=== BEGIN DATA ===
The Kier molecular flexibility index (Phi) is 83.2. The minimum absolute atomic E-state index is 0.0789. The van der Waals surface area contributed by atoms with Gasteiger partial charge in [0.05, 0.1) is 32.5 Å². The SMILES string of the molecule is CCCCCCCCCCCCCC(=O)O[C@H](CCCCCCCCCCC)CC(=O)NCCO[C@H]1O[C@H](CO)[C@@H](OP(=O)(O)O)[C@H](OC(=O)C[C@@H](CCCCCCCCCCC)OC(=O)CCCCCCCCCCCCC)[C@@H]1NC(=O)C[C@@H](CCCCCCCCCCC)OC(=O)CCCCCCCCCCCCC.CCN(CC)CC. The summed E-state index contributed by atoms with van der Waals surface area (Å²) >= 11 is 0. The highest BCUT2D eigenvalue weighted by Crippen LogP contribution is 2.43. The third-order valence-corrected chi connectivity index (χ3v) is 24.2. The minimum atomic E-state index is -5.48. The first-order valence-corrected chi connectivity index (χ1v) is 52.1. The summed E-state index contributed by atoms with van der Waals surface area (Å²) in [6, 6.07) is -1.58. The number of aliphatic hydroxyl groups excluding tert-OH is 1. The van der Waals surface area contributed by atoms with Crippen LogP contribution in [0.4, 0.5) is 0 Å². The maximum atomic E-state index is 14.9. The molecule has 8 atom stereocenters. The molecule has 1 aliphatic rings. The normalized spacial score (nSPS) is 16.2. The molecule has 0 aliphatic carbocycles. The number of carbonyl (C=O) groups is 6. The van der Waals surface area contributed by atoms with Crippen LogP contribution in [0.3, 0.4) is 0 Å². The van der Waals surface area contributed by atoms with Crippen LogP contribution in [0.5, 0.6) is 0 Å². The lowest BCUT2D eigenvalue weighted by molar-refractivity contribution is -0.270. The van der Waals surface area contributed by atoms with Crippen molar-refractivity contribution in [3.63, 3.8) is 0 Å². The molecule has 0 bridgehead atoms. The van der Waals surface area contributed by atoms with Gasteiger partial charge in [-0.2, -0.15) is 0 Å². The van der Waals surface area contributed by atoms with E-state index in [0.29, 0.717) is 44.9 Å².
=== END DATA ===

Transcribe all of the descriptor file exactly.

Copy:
The Kier molecular flexibility index (Phi) is 83.2. The minimum absolute atomic E-state index is 0.0789. The van der Waals surface area contributed by atoms with Gasteiger partial charge in [0.05, 0.1) is 32.5 Å². The SMILES string of the molecule is CCCCCCCCCCCCCC(=O)O[C@H](CCCCCCCCCCC)CC(=O)NCCO[C@H]1O[C@H](CO)[C@@H](OP(=O)(O)O)[C@H](OC(=O)C[C@@H](CCCCCCCCCCC)OC(=O)CCCCCCCCCCCCC)[C@@H]1NC(=O)C[C@@H](CCCCCCCCCCC)OC(=O)CCCCCCCCCCCCC.CCN(CC)CC. The summed E-state index contributed by atoms with van der Waals surface area (Å²) >= 11 is 0. The highest BCUT2D eigenvalue weighted by Crippen LogP contribution is 2.43. The third-order valence-corrected chi connectivity index (χ3v) is 24.2. The minimum atomic E-state index is -5.48. The first-order valence-corrected chi connectivity index (χ1v) is 52.1. The summed E-state index contributed by atoms with van der Waals surface area (Å²) in [6, 6.07) is -1.58. The number of aliphatic hydroxyl groups excluding tert-OH is 1. The van der Waals surface area contributed by atoms with Crippen LogP contribution in [0.4, 0.5) is 0 Å². The maximum atomic E-state index is 14.9. The molecule has 8 atom stereocenters. The molecule has 1 aliphatic rings. The normalized spacial score (nSPS) is 16.2. The molecule has 0 aliphatic carbocycles. The number of carbonyl (C=O) groups is 6. The van der Waals surface area contributed by atoms with Crippen LogP contribution in [0.3, 0.4) is 0 Å². The van der Waals surface area contributed by atoms with Crippen LogP contribution in [0.5, 0.6) is 0 Å². The lowest BCUT2D eigenvalue weighted by molar-refractivity contribution is -0.270. The van der Waals surface area contributed by atoms with Crippen molar-refractivity contribution in [3.63, 3.8) is 0 Å². The molecule has 0 bridgehead atoms. The van der Waals surface area contributed by atoms with Gasteiger partial charge in [-0.2, -0.15) is 0 Å². The van der Waals surface area contributed by atoms with E-state index in [0.29, 0.717) is 44.9 Å².